Reading Dr. Gawande’s prescription, I am reminded of the experience of Shinge Roko Sherry Chayat Roshi, Abbot of the Zen Center of Syracuse, whose mother recently passed away. During the days before her death, Shinge Roshi talked with her mother about books, art, and music. She edited her mother’s memoirs—and helped her write the ending. Her mother, in turn, saw to it that her affairs were in order. Accepting her imminent death, she gave her daughter a list of things to do, people to call, and last thoughts. For Shinge Roshi, the experience of being with her mother during and after her passing awakened feelings of profound gratitude.  It was, she said, as miraculous as birth.


* Atul Gawande, “Letting Go,” The New Yorker, July 26, 2010 (http://www.newyorker.com/reporting/2010/08/02/100802fa_fact_gawande).

** Charlotte Joko Beck, Everyday Zen (HarperSanFrancisco, 1989), 66, 68.

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Sheila Pepe at Alfred University

This is the season when students go back to school. Here in Alfred, New York, the college students have already returned, and the yellow buses will soon be rolling again. There is a youthful freshness in the air.

Zen students also go back to school, but that action occurs with each new sitting, each fresh encounter with things as they are. Shunryu Suzuki Roshi describes the process in this way:

Once in a while you should stop all your activities and make your screen white. That is zazen. That is the foundation of our everyday life and our meditation practice. Without this kind of foundation your practice will not work. All the instructions you receive are about how to have a clean white screen, even though it is never pure white because of various attachments and previous stains.*

The clean white screen to which Suzuki Roshi refers is a mind without prejudice or expectations, judgments or rigid notions. In the Zen practice of shikantaza, or “just sitting,” the mind of the practitioner becomes the mental counterpart of a clean new notebook—or what, in grade school, we used to call our tablets. Open and unmarked, such a mind is ready to receive whatever comes its way.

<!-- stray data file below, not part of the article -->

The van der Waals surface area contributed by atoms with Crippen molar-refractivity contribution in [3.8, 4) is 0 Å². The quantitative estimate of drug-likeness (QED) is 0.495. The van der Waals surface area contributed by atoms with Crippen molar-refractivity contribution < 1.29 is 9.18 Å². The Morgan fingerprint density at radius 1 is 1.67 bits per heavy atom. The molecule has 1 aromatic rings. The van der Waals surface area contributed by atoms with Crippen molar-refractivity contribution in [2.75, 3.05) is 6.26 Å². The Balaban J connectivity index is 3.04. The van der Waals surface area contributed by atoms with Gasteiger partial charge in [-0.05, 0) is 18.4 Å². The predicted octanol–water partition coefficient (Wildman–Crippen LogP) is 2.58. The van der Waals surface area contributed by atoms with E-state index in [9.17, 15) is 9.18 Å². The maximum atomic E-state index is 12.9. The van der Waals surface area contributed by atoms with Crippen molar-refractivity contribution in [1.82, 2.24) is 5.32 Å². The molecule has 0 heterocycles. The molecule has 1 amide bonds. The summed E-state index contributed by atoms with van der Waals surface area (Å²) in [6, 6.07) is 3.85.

Yet, as Suzuki observes, the screen is not pure white. Attachments and stains prevent our minds from being immaculate or entirely open. Prominent among those attachments is our fear of the unknown and our expectation, conscious or otherwise, that whatever we encounter should fit our preconceptions. And prominent among the stains is our previous knowledge, which ought to help us interpret experience but often has the opposite effect.

Commenting on what Zen calls “the barrier built of knowledge,” Zen master Thich Nhat Hanh distinguishes between mere knowledge and true understanding:

Old knowledge is the obstacle to new understanding. . . . Like those who are awakened, great scientists have undergone great internal changes. If they are able to achieve profound realization, it is because their powers of observation, concentration, and awareness are deeply developed.

Understanding is not an accumulation of knowledge. To the contrary, it is the result of the struggle to become free of knowledge. Understanding shatters old knowledge to make room for the new that accords better with reality. When Copernicus discovered that the Earth goes around the sun, most of the astronomical knowledge of the time had to be discarded, including the ideas of above and below. Today, physics is struggling valiantly to free itself from the ideas of identity and cause/effect that underlie classical science. Science, like the Tao (Way), urges us to get rid of all preconceived notions. **

Whether the preconceived notion is that of the pre-Copernican universe or the assumption of cause and effect, conventional wisdom quickly grows obsolete, and it can bar the way to a deeper understanding. Elsewhere, Thich Nhat Hanh defines that understanding as “direct and immediate perception,” “an intuition rather than the culmination of reasoning.”

To cultivate direct, intuitive perception is the real work of the Zen practitioner. That work may be aided by the acquisition of conceptual knowledge, including intimate knowledge of Zen teachings and traditions. But unless that knowledge is integrated with direct experience, it can indeed become a positive hindrance. For the work of the Zen practitioner is to enter this present moment, becoming fully and sometimes fiercely aware of whatever is occurring. And as Roko Shinge Roshi has observed, to enter the present moment we “have to let go of everything extraneous—what we think regarding this moment, what we add to it, or try to take away from it.” Practicing Zen is not a process of acquisition, nor is its aim the mastery of a body of knowledge. On the contrary, it is in large part a process of unlearning, of becoming aware of our layers of conditioning rather than adding another layer.

To those of us who grew up in the competitive world of Western education, such a practice runs against the grain, and it may seem formidably foreign. But insofar as the aim of Zen practice is to help us navigate a complex, rapidly changing world, it shares common cause with our universities, colleges, and schools. And insofar as the practice engenders, as it often does, a passion for inquiry and a heightened sense of discovery, its spirit is congruent with that of Western education. In each new moment, we are going back to school.


*Shunryu Suzuki, Not Always So (HarperCollins, 2002), 51-52.

**Thich Nhat Hanh, The Sun My Heart (Parallax, 1988), 50-51.

In the photo above, visiting artist Sheila Pepe teaches a class in Foundations at the School of Art and Design in the New York State of College of Ceramics at Alfred University. Photo by Robin Caster Howard.